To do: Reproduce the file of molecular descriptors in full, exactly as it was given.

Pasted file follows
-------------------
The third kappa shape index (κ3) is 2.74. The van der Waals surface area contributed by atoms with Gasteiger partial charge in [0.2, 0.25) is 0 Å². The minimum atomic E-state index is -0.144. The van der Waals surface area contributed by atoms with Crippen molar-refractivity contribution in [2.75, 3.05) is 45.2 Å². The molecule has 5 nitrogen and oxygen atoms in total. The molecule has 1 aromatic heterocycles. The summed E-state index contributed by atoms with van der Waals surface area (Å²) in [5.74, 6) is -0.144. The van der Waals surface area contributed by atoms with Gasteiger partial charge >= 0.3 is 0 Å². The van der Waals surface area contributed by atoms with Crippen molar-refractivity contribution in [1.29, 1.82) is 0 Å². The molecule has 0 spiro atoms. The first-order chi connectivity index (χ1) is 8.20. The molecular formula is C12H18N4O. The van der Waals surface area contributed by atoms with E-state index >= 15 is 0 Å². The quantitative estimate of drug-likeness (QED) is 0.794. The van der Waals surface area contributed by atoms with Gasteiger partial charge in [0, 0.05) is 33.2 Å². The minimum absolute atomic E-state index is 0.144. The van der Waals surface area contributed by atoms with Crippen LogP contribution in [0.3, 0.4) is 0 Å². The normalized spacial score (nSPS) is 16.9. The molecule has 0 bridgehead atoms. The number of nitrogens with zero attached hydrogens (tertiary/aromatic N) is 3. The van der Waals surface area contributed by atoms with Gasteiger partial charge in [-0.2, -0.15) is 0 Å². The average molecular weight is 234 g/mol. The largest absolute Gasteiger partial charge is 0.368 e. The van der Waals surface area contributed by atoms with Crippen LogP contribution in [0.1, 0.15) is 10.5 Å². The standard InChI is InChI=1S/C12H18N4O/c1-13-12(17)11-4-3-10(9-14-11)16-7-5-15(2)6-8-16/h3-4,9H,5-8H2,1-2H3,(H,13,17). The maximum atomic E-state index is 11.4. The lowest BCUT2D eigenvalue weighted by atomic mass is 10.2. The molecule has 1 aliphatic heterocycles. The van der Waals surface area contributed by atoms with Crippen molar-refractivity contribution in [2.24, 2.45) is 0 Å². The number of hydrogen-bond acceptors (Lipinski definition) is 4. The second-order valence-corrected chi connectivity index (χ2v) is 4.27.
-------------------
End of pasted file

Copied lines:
The third kappa shape index (κ3) is 2.74. The van der Waals surface area contributed by atoms with Gasteiger partial charge in [0.2, 0.25) is 0 Å². The minimum atomic E-state index is -0.144. The van der Waals surface area contributed by atoms with Crippen molar-refractivity contribution in [2.75, 3.05) is 45.2 Å². The molecule has 5 nitrogen and oxygen atoms in total. The molecule has 1 aromatic heterocycles. The summed E-state index contributed by atoms with van der Waals surface area (Å²) in [5.74, 6) is -0.144. The van der Waals surface area contributed by atoms with Gasteiger partial charge >= 0.3 is 0 Å². The van der Waals surface area contributed by atoms with Crippen molar-refractivity contribution in [1.29, 1.82) is 0 Å². The molecule has 0 spiro atoms. The first-order chi connectivity index (χ1) is 8.20. The molecular formula is C12H18N4O. The van der Waals surface area contributed by atoms with E-state index >= 15 is 0 Å². The quantitative estimate of drug-likeness (QED) is 0.794. The van der Waals surface area contributed by atoms with Gasteiger partial charge in [0, 0.05) is 33.2 Å². The minimum absolute atomic E-state index is 0.144. The van der Waals surface area contributed by atoms with Crippen LogP contribution in [0.3, 0.4) is 0 Å². The normalized spacial score (nSPS) is 16.9. The molecule has 0 bridgehead atoms. The number of nitrogens with zero attached hydrogens (tertiary/aromatic N) is 3. The van der Waals surface area contributed by atoms with Gasteiger partial charge in [-0.2, -0.15) is 0 Å². The average molecular weight is 234 g/mol. The largest absolute Gasteiger partial charge is 0.368 e. The van der Waals surface area contributed by atoms with Crippen LogP contribution in [0.1, 0.15) is 10.5 Å². The standard InChI is InChI=1S/C12H18N4O/c1-13-12(17)11-4-3-10(9-14-11)16-7-5-15(2)6-8-16/h3-4,9H,5-8H2,1-2H3,(H,13,17). The maximum atomic E-state index is 11.4. The lowest BCUT2D eigenvalue weighted by atomic mass is 10.2. The molecule has 1 aliphatic heterocycles. The van der Waals surface area contributed by atoms with Crippen molar-refractivity contribution in [2.24, 2.45) is 0 Å². The number of hydrogen-bond acceptors (Lipinski definition) is 4. The second-order valence-corrected chi connectivity index (χ2v) is 4.27.